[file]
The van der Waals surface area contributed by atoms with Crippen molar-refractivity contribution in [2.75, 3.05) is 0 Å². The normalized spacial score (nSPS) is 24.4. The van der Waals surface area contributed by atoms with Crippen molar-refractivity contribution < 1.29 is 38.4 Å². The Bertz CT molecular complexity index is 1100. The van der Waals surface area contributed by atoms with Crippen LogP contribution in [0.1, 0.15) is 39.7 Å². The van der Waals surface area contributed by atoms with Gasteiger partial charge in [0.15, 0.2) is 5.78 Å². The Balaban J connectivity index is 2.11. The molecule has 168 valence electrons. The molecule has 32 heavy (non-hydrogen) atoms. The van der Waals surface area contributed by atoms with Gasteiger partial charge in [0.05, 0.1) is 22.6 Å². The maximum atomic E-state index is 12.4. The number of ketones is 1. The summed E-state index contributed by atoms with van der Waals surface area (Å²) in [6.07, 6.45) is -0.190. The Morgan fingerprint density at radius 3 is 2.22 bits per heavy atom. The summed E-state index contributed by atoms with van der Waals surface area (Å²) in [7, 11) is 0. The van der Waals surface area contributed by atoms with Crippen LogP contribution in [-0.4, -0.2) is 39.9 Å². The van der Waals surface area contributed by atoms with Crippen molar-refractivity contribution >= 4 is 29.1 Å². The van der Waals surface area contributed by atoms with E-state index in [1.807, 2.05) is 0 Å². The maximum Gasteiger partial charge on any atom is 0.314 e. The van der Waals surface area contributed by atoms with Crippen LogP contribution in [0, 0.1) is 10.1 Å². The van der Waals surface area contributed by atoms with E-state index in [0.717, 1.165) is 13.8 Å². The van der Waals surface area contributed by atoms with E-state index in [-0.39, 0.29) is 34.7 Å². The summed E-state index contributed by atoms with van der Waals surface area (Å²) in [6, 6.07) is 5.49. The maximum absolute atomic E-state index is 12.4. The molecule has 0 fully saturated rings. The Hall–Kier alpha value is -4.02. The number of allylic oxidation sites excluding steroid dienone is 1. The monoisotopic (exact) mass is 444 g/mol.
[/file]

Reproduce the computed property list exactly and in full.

The van der Waals surface area contributed by atoms with Crippen molar-refractivity contribution in [2.75, 3.05) is 0 Å². The normalized spacial score (nSPS) is 24.4. The van der Waals surface area contributed by atoms with Crippen molar-refractivity contribution < 1.29 is 38.4 Å². The Bertz CT molecular complexity index is 1100. The van der Waals surface area contributed by atoms with Crippen LogP contribution in [0.1, 0.15) is 39.7 Å². The van der Waals surface area contributed by atoms with Gasteiger partial charge in [0.15, 0.2) is 5.78 Å². The Balaban J connectivity index is 2.11. The molecule has 168 valence electrons. The molecule has 32 heavy (non-hydrogen) atoms. The van der Waals surface area contributed by atoms with Gasteiger partial charge in [0.05, 0.1) is 22.6 Å². The maximum atomic E-state index is 12.4. The number of ketones is 1. The summed E-state index contributed by atoms with van der Waals surface area (Å²) in [6.07, 6.45) is -0.190. The Morgan fingerprint density at radius 3 is 2.22 bits per heavy atom. The summed E-state index contributed by atoms with van der Waals surface area (Å²) in [7, 11) is 0. The van der Waals surface area contributed by atoms with Crippen LogP contribution in [-0.4, -0.2) is 39.9 Å². The van der Waals surface area contributed by atoms with Crippen molar-refractivity contribution >= 4 is 29.1 Å². The van der Waals surface area contributed by atoms with E-state index in [1.807, 2.05) is 0 Å². The maximum Gasteiger partial charge on any atom is 0.314 e. The van der Waals surface area contributed by atoms with Crippen LogP contribution in [0, 0.1) is 10.1 Å². The van der Waals surface area contributed by atoms with E-state index in [0.717, 1.165) is 13.8 Å². The van der Waals surface area contributed by atoms with E-state index in [-0.39, 0.29) is 34.7 Å². The summed E-state index contributed by atoms with van der Waals surface area (Å²) in [6, 6.07) is 5.49. The maximum absolute atomic E-state index is 12.4. The molecule has 0 fully saturated rings. The Hall–Kier alpha value is -4.02. The number of allylic oxidation sites excluding steroid dienone is 1. The monoisotopic (exact) mass is 444 g/mol.